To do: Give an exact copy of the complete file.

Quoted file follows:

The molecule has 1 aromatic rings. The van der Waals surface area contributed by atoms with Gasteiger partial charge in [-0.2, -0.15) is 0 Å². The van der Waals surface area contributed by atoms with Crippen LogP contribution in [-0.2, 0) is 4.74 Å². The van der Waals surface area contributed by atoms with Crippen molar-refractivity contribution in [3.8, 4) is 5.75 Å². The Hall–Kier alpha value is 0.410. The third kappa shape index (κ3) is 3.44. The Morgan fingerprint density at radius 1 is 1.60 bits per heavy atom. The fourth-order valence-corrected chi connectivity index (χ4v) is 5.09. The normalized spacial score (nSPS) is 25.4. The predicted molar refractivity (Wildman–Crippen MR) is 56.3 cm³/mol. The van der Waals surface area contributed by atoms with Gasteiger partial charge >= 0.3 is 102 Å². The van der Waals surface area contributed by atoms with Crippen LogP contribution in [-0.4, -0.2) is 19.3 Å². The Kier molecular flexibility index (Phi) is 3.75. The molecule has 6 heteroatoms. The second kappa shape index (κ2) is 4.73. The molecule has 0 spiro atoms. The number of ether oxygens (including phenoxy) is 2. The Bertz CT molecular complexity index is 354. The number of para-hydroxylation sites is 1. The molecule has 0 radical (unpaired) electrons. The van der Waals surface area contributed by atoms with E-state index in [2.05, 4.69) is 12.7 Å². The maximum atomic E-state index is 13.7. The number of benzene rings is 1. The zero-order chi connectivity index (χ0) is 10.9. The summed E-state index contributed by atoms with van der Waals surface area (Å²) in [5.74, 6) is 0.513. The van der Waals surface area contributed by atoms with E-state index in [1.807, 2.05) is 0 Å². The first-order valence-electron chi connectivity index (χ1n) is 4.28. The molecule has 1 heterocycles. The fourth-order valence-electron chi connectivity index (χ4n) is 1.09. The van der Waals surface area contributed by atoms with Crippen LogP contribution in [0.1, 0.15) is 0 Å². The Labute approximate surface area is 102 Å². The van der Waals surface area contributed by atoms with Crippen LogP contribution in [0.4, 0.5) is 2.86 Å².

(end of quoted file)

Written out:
The molecule has 1 aromatic rings. The van der Waals surface area contributed by atoms with Gasteiger partial charge in [-0.2, -0.15) is 0 Å². The van der Waals surface area contributed by atoms with Crippen LogP contribution in [-0.2, 0) is 4.74 Å². The van der Waals surface area contributed by atoms with Crippen molar-refractivity contribution in [3.8, 4) is 5.75 Å². The Hall–Kier alpha value is 0.410. The third kappa shape index (κ3) is 3.44. The Morgan fingerprint density at radius 1 is 1.60 bits per heavy atom. The fourth-order valence-corrected chi connectivity index (χ4v) is 5.09. The normalized spacial score (nSPS) is 25.4. The predicted molar refractivity (Wildman–Crippen MR) is 56.3 cm³/mol. The van der Waals surface area contributed by atoms with Gasteiger partial charge >= 0.3 is 102 Å². The van der Waals surface area contributed by atoms with Crippen LogP contribution in [-0.4, -0.2) is 19.3 Å². The Kier molecular flexibility index (Phi) is 3.75. The molecule has 6 heteroatoms. The second kappa shape index (κ2) is 4.73. The molecule has 0 spiro atoms. The number of ether oxygens (including phenoxy) is 2. The Bertz CT molecular complexity index is 354. The number of para-hydroxylation sites is 1. The molecule has 0 radical (unpaired) electrons. The van der Waals surface area contributed by atoms with E-state index in [2.05, 4.69) is 12.7 Å². The maximum atomic E-state index is 13.7. The number of benzene rings is 1. The zero-order chi connectivity index (χ0) is 10.9. The summed E-state index contributed by atoms with van der Waals surface area (Å²) in [5.74, 6) is 0.513. The van der Waals surface area contributed by atoms with E-state index in [1.807, 2.05) is 0 Å². The first-order valence-electron chi connectivity index (χ1n) is 4.28. The molecule has 1 heterocycles. The fourth-order valence-electron chi connectivity index (χ4n) is 1.09. The van der Waals surface area contributed by atoms with Crippen LogP contribution in [0.1, 0.15) is 0 Å². The Labute approximate surface area is 102 Å². The van der Waals surface area contributed by atoms with Crippen LogP contribution in [0.4, 0.5) is 2.86 Å².